28 Feb 2023
 | 28 Feb 2023
Status: this preprint is open for discussion and under review for Atmospheric Chemistry and Physics (ACP).

Numerical simulation and evaluation of global ultrafine particle concentrations at the Earth's surface

Matthias Kohl, Jos Lelieveld, Sourangsu Chowdhury, Sebastian Ehrhart, Disha Sharma, Yafang Cheng, Sachchida Nand Tripathi, Mathew Sebastian, Govindan Pandithurai, Hongli Wang, and Andrea Pozzer

Abstract. A new global dataset of annual averaged ultrafine particle (UFP) concentrations at the Earth's surface has been developed through numerical simulations using the ECHAM/MESSy Atmospheric Chemistry model (EMAC). Size distributions of emitted particles from the contributing source sectors have been derived based on literature reports. The model results of UFP concentrations are evaluated using particle size distribution and particle number concentration measurements from available datasets and the literature. While we obtain reasonable agreement between the model results and observations (logarithmic scale correlation of r = 0.76 for non-remote, polluted regions), the highest values of observed, street-level UFP concentrations are systematically underestimated, whereas in rural environments close to urban areas the model generally overestimates observed UFP concentrations. As the relatively coarse global model does not resolve concentration gradients in urban centres and industrial UFP hotspots, high-resolution data of anthropogenic emissions is used to account for such differences in each model grid box, obtaining UFP concentrations with unprecedented 0.1° x 0.1° horizontal resolution at the Earth's surface. This observation-guided downscaling further improves the agreement with observations, leading to an increase of the logarithmic scale correlation between observed and simulated UFP concentrations to r = 0.84 in polluted environments (and 0.95 in all regions), a decrease of the root mean squared logarithmic error (from 0.57 to 0.43), and removes discrepancies associated with air quality and population density gradients within the model grid boxes. Model results are made publicly available for studies on public health and other impacts of atmospheric UFPs, and for intercomparison with other regional and global models and datasets.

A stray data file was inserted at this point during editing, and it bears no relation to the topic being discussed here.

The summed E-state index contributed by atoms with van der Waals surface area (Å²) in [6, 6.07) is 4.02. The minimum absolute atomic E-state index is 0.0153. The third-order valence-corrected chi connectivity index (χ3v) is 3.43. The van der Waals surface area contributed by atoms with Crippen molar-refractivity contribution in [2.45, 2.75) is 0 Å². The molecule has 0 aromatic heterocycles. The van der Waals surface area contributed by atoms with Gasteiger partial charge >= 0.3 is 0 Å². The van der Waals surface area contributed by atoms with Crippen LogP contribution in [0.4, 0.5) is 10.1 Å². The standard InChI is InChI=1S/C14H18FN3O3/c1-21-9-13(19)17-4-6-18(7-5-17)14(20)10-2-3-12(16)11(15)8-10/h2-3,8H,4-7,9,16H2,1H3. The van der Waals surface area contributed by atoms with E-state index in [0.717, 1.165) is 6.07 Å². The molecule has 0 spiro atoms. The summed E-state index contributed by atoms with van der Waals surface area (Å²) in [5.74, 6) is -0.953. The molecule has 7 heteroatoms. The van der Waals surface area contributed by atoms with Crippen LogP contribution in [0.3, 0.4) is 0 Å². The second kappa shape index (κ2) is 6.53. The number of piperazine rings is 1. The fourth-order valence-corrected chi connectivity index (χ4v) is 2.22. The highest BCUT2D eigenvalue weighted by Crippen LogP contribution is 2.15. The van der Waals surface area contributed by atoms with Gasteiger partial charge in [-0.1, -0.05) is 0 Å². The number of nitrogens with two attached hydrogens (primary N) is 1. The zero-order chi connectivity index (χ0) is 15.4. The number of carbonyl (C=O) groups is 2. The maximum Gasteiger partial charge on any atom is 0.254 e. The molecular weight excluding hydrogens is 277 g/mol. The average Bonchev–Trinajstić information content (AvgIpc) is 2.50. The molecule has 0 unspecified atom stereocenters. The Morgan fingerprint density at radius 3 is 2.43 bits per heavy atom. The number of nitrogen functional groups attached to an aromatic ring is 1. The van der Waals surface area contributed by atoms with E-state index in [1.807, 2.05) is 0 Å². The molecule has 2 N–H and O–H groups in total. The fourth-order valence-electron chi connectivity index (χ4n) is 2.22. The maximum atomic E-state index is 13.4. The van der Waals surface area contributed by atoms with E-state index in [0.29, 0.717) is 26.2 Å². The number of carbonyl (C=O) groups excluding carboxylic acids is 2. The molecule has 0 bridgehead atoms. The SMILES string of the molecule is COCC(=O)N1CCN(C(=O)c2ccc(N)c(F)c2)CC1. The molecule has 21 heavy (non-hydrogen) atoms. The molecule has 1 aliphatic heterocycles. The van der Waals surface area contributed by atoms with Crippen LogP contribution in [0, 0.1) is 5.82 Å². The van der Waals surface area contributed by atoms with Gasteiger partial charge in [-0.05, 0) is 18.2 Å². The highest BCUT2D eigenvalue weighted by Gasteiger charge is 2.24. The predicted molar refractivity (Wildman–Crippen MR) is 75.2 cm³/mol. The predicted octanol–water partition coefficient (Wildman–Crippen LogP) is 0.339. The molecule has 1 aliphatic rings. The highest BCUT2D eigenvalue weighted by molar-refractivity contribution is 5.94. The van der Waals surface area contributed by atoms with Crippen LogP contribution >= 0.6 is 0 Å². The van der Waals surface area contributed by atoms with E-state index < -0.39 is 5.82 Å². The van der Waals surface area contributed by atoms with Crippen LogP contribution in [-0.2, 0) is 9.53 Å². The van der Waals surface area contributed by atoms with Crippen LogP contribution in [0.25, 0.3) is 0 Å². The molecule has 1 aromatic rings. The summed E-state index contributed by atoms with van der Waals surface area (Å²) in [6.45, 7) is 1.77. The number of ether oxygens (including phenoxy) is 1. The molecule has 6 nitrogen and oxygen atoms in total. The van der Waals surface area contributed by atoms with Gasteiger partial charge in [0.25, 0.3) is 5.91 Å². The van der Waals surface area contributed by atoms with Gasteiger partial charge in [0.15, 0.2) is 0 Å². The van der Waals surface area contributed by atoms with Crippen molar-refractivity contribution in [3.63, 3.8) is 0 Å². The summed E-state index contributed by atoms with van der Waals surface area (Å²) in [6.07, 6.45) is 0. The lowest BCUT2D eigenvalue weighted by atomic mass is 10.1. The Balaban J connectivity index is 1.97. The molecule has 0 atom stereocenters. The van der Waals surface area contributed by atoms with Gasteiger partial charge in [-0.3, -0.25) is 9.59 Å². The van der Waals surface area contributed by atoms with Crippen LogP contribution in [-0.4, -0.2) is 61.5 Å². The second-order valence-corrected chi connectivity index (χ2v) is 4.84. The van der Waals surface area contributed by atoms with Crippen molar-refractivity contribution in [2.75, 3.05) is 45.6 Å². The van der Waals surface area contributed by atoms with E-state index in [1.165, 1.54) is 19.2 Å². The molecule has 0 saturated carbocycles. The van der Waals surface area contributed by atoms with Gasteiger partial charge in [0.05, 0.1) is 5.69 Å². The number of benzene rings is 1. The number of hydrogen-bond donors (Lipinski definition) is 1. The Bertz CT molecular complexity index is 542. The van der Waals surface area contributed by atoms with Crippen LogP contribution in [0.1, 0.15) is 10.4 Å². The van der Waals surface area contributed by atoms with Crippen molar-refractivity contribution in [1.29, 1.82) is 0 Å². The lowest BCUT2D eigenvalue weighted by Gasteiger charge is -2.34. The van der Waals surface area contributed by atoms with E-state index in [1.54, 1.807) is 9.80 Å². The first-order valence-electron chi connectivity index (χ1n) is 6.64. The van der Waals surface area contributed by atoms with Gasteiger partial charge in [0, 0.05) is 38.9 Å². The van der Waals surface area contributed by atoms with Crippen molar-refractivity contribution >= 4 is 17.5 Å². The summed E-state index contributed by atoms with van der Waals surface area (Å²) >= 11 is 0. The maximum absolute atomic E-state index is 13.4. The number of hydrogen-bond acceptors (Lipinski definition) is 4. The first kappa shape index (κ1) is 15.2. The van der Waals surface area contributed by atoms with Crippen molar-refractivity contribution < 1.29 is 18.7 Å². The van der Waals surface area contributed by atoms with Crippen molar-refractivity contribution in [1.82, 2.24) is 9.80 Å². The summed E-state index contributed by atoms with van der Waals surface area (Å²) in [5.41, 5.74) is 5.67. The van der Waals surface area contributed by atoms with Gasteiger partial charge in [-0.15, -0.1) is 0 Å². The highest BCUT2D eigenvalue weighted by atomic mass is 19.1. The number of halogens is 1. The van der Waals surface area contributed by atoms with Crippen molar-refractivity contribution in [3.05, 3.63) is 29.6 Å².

Matthias Kohl et al.

Status: open (until 20 Apr 2023)

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Matthias Kohl et al.

Matthias Kohl et al.


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Short summary
Knowledge on atmospheric ultrafine particles (UFP) with a diameter smaller than 100 nm is crucial for public health and the hydrological cycle. We present a new global dataset of UFP concentrations at the Earth's surface derived with a comprehensive chemistry climate model, and evaluated with ground-based observations. The evaluation results are combined with high-resolution primary emissions to downscale UFP concentrations to an unprecedented horizontal resolution of 0.1° x 0.1°.